BBC bites back with Bake Off rival
There’s lots of sink-clutching and aggressive mumbling in the Big Family Cooking Showdown
It has that organic warmness and charm that just might be a hit with audiences
The Kardashians may be our modern-day Marie Antoinettes, but we povos are way ahead of them when it comes to a love of cake. The trailer for the new series of The Great British Bake Off has popped up on Channel 4. Full of sentient cakes and biscuits singing Paul McCartney’s We All Stand Together, it’s emotional terrorism at its finest. How could your heartstrings not be pulled at the sight of a cake being shoved into an oven, greeting its own death, singing about “solidarity” as its chocolate button eyes start melting off its spongy face?
But fear not: the BBC has assembled a new cookery show just in time to launch alongside Channel 4’s showstopper. The Big Family Cooking Showdown (BBC 2, Tuesday, 8pm) is the cosy autumnal nourishment we’ve come to expect from Aunty Beeb. It has the jaunty music and bucolic surroundings of Bake Off, but there’s no tent, no Mary Berry or Mel and Sue, no confectionery items or soggy bottoms to be seen. But at least it’s a cooking show free from the tyranny of nightmarish eggman Gregg Wallace.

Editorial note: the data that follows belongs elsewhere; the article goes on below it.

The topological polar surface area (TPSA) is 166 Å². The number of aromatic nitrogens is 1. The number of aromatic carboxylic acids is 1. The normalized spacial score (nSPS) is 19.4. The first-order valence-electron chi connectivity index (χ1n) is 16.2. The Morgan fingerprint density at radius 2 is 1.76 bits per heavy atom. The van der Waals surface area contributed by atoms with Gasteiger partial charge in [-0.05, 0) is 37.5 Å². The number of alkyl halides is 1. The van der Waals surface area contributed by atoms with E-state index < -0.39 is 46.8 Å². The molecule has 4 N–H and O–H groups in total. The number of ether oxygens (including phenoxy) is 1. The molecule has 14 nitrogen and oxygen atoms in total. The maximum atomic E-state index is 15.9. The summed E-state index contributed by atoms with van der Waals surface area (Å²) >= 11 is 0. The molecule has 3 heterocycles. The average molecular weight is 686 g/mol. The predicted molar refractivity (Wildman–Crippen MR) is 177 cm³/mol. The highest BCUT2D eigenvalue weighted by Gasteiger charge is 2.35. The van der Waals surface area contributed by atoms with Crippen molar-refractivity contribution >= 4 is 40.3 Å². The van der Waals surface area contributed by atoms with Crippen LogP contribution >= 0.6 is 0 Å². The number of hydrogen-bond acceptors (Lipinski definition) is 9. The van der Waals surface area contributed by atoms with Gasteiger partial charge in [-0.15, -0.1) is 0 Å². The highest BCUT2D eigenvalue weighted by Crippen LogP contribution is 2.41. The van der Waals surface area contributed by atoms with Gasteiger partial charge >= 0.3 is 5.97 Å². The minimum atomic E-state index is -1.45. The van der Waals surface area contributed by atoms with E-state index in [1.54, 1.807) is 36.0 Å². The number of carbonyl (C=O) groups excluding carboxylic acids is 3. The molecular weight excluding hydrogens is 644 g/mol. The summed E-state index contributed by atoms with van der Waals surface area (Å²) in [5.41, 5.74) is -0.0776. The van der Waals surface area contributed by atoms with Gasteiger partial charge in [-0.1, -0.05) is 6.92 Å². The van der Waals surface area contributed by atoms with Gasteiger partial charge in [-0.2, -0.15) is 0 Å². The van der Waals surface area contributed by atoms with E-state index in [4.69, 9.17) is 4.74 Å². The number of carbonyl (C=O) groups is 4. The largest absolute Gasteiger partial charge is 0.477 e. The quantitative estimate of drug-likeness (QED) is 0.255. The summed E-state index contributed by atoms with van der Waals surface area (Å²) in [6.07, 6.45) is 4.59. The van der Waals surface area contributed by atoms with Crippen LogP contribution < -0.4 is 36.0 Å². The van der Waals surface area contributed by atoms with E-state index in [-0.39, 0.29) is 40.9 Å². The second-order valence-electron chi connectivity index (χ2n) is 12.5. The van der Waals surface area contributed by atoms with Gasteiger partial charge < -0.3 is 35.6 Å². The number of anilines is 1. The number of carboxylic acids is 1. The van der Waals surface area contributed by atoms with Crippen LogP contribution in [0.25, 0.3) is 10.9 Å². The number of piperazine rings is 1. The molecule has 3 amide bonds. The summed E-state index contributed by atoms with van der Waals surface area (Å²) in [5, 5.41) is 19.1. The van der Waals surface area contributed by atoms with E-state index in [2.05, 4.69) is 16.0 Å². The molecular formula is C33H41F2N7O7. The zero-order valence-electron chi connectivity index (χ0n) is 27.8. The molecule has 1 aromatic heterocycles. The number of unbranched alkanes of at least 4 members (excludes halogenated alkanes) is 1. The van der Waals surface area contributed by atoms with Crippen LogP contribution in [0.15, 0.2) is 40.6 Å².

Presented by the ever-zingy Zoe Ball and luminous Bake Off alumnus Nadiya Hussain (with judging help from experts Rosemary Shrager and Giorgio Locatelli), it pits families against each other to find the ultimate culinary clan.
The pace is a bit more frantic due to it being team-based, but it has that organic warmness and charm that just might be a hit with audiences. Its magic ingredient is the unique challenge of having to cook alongside family members on telly, which leads to jaw-clenching passive-aggressive displays of the Basil Fawlty variety. There’s lots of sink-clutching and aggressive mumbling as nosy mams tut at their offspring’s lumpy gravy or poke a finger in their fancy pasta.
It may not be the tiered treat that was Bake Off , but it might ultimately end up being easier to swallow than Channel 4’s eclectic incarnation.